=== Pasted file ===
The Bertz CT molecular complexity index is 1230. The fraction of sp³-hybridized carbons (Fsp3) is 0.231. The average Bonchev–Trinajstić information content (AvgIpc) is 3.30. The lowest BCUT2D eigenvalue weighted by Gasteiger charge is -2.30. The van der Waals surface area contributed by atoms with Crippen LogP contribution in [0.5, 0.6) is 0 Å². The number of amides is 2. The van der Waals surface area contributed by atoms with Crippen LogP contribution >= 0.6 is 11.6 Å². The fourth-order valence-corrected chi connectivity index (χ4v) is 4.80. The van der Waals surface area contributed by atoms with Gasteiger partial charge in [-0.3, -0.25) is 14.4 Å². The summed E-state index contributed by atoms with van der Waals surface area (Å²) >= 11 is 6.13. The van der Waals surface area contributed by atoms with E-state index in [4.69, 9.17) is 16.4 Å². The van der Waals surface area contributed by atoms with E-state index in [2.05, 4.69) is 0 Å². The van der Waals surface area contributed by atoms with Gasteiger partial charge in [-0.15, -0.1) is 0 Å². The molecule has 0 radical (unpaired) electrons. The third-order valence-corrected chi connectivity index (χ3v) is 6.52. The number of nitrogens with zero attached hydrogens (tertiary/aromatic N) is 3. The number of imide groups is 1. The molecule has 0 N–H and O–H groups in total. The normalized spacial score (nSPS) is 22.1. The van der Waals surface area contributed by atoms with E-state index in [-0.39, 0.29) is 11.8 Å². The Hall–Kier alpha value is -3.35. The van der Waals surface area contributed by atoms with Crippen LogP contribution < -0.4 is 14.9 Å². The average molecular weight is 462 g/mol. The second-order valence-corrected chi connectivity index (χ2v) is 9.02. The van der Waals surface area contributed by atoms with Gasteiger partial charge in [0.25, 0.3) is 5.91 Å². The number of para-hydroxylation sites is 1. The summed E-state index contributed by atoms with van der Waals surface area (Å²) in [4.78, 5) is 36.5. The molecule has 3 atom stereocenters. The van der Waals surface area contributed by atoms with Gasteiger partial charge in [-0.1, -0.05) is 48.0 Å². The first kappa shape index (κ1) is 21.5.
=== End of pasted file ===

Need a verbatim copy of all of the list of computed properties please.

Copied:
The Bertz CT molecular complexity index is 1230. The fraction of sp³-hybridized carbons (Fsp3) is 0.231. The average Bonchev–Trinajstić information content (AvgIpc) is 3.30. The lowest BCUT2D eigenvalue weighted by Gasteiger charge is -2.30. The van der Waals surface area contributed by atoms with Crippen LogP contribution in [0.5, 0.6) is 0 Å². The number of amides is 2. The van der Waals surface area contributed by atoms with Crippen LogP contribution >= 0.6 is 11.6 Å². The fourth-order valence-corrected chi connectivity index (χ4v) is 4.80. The van der Waals surface area contributed by atoms with Gasteiger partial charge in [-0.3, -0.25) is 14.4 Å². The summed E-state index contributed by atoms with van der Waals surface area (Å²) >= 11 is 6.13. The van der Waals surface area contributed by atoms with E-state index in [4.69, 9.17) is 16.4 Å². The van der Waals surface area contributed by atoms with E-state index in [2.05, 4.69) is 0 Å². The van der Waals surface area contributed by atoms with Gasteiger partial charge in [-0.15, -0.1) is 0 Å². The molecule has 0 radical (unpaired) electrons. The third-order valence-corrected chi connectivity index (χ3v) is 6.52. The number of nitrogens with zero attached hydrogens (tertiary/aromatic N) is 3. The number of imide groups is 1. The molecule has 0 N–H and O–H groups in total. The normalized spacial score (nSPS) is 22.1. The van der Waals surface area contributed by atoms with E-state index in [-0.39, 0.29) is 11.8 Å². The Hall–Kier alpha value is -3.35. The van der Waals surface area contributed by atoms with Crippen LogP contribution < -0.4 is 14.9 Å². The average molecular weight is 462 g/mol. The second-order valence-corrected chi connectivity index (χ2v) is 9.02. The van der Waals surface area contributed by atoms with Gasteiger partial charge in [0.25, 0.3) is 5.91 Å². The number of para-hydroxylation sites is 1. The summed E-state index contributed by atoms with van der Waals surface area (Å²) in [4.78, 5) is 36.5. The molecule has 3 atom stereocenters. The van der Waals surface area contributed by atoms with Gasteiger partial charge in [-0.1, -0.05) is 48.0 Å². The first kappa shape index (κ1) is 21.5.